Slade to transfer, signing day news
UNIVERSITY PARK — Ricky Slade came to Penn State as a five-star recruit, but after a tough 2019 season in which he lost his starting job, the sophomore running back appears ready to leave the program.
Slade has entered his name into the NCAA transfer portal, according to published reports Wednesday.
Slade had 214 yards rushing this past season, averaging 4.6 yards per carry on 47 attempts, and scored two touchdowns. His production dipped from his freshman season, when he had 257 yards rushing, six TDs and averaged 5.7 yards per carry.
Both Journey Brown and Noah Cain surpassed Slade on the depth chart, and there had been wide speculation Slade would seek a transfer.
James Franklin discussed the transfer portal during his signing-day news conference Wednesday, although he did not talk about Slade or anyone else specifically. Franklin said the transfer portal “has changed everything” with regards to estimating what the roster and 85 scholarships will look like.
“There’s just a path of least resistance now,” the coach said of players entering the portal.
“I don’t think it’s the right thing for college athletes,” he added. “I don’t think it’s the right thing for our society. I feel like college athletics was one of the few places left where people had to battle through adversity and overcome, and now we’re just like everything else where there’s an easy way out.
“But I get it. I get both arguments. I also think a lot of the people that have strong opinions don’t understand all the other challenges that come with it, and there are so many.”
Quiet signing day
Penn State signed its entire recruiting class on the early signing day in December, so there were no new commits on the traditional signing day Wednesday.
The Nittany Lions finished with the 15th-ranked class, according to 247Sports. Ohio State was No. 5 and Michigan No. 14 from the Big Ten. Georgia beat out Alabama for the No. 1 class, while Clemson was third.
Franklin opened his comments Wednesday by addressing the three coaching staff changes since the end of the season.
“That’s probably the hard part is I view my job as the head coach is to serve our players and serve the staff and helping everybody achieve their dreams, whether that is to graduate, whether that is to get a job on Wall Street, whether that is to go to the NFL, a combination of those things, or whether that’s guys being able to have the opportunity to grow professionally,” Franklin said.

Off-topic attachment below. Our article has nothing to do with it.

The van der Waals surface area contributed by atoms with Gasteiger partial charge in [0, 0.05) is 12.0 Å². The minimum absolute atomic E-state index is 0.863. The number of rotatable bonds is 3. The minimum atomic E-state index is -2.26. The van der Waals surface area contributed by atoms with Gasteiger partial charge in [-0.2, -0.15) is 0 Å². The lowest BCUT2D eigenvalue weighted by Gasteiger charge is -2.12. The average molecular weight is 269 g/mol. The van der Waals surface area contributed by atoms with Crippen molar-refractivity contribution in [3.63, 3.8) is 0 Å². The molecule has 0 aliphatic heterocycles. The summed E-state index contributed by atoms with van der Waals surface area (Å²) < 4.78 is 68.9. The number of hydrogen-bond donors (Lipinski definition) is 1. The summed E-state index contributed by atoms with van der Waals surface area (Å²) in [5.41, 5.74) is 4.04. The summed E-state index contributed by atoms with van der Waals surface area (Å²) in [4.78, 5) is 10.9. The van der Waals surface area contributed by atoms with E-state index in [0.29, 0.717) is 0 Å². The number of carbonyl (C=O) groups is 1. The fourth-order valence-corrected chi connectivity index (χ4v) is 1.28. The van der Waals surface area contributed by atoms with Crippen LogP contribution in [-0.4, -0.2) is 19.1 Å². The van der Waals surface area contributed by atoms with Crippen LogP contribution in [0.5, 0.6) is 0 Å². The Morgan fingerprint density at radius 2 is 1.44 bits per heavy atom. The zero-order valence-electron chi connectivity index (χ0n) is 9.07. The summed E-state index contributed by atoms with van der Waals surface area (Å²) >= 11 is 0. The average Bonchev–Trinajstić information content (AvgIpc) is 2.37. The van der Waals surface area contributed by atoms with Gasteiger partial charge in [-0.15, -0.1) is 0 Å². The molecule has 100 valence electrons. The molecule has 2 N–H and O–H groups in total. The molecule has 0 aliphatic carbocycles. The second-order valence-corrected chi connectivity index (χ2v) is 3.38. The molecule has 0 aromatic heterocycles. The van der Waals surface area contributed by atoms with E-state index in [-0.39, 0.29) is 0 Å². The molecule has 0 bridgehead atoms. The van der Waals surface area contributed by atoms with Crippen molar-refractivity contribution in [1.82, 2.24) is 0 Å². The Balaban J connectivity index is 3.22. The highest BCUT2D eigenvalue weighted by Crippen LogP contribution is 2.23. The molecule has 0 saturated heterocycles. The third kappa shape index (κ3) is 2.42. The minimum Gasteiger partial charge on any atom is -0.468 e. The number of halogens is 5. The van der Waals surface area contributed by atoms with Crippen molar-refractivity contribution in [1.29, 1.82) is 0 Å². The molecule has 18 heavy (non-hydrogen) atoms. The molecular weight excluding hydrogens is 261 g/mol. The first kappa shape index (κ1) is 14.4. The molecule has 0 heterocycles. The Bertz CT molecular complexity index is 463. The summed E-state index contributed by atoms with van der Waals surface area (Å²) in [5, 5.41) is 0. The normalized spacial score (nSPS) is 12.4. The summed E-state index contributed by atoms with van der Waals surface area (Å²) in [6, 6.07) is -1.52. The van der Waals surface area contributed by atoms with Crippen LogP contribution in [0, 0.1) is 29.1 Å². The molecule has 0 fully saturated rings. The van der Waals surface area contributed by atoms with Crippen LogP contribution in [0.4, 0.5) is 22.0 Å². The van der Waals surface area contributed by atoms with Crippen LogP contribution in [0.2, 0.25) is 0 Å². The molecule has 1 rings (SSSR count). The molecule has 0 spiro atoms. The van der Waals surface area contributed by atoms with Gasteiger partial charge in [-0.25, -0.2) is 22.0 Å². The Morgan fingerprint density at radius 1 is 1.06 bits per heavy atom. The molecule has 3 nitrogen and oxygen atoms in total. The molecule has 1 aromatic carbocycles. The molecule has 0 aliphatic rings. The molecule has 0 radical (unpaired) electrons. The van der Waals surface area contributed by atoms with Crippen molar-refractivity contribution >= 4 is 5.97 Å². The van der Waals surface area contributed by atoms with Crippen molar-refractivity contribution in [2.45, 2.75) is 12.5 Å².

“It’s pretty cool when you look at it,” he noted of the opportunities for the coaches. “Obviously it’s challenging, and I’m not saying I love it. But also it’s cool when you look at. We’ve had two assistants (Joe Moorhead and Ricky Rahne) leave to become head coaches. We’ve had two assistants leave to be offensive coordinators, one assistant now at the NFL in Sean (Spencer).” The latest departure was Spencer last week, as he’s now defensive line coach of the Ne York Giants.
“Sean was kind of one of the few guys left that’s been with me from the beginning, so for me and Brent (Pry), you’re talking about kind of our road dog for 10 years,” the coach said. “We’ve been together for a long time. Sean was great, very up front about the whole situation, and obviously being from the region and his wife being from New York, it just made sense.”
As for not bringing back offensive line coach Matt Limegrover, Franklin didn’t offer any specifics.
“We’re very appreciative of the time that we had, and Coach did a great job. Coach did a great job,” Franklin said. “His family is awesome, all those types of things. But I felt like a change was needed, for a number of reasons that I don’t know if are necessarily appropriate in this setting.”
Kirk Ciarrocca was available to the media for the first time since becoming the Lions’ new offensive coordinator. He said PSU being a Top 10 team and being in contention for a College Football Playoff berth was attractive to him.
“The other thing that I really loved was I felt like Coach (Franklin) has done a great job getting the program there, and they hadn’t done it in a while,” Ciarrocca said. “I felt like I wanted to be a part of something like that. It felt special to me.
“The third thing was the fact that I grew up outside of Harrisburg and grew up as a Penn State fan. A chance to come back and coach at a school that I dreamed about playing at — which I was not good enough to do — it’s really a dream come true.”
Ciarrocca said the coaches have been working at merging his offensive system with what already has been in place at Penn State.
“Taking the things that I’ve noticed they’re already doing here, doing really well, that I think compliment and add to the system of what we’ve done at Minnesota,” he added.
“Ultimately, it’s about what do your players do best? Accentuate their strengths and limit their weaknesses. That’s something I’ve always been able to do, no matter where I coached. I’m excited about doing that here. I love the talent we have here to do that.”
Ciarrocca also was asked about his first impressions of quarterback Sean Clifford.
“I love Sean,” he said. “When I got down to the Cotton Bowl, I’m pretty sure he was the first guy I had a conversation with. As soon as I got out of the car, they were coming out and he saw me, came over and introduced himself.
“We got to talk, and I felt a real connection with him right away. Very intelligent, very hard worker. Absolutely wants to be great and he’s willing to pay the price to accomplish that. Really excited to work with him and help him realize his potential.”
Mum on lawsuits
Franklin and Penn State are defendants in two lawsuits — one by a former team doctor and the other by a former player who has claimed hazing — and the coach was asked about those Wednesday.
“I think we’ve already released statements on those things,” Franklin said. “I think the same statement we had before covers it, as well.”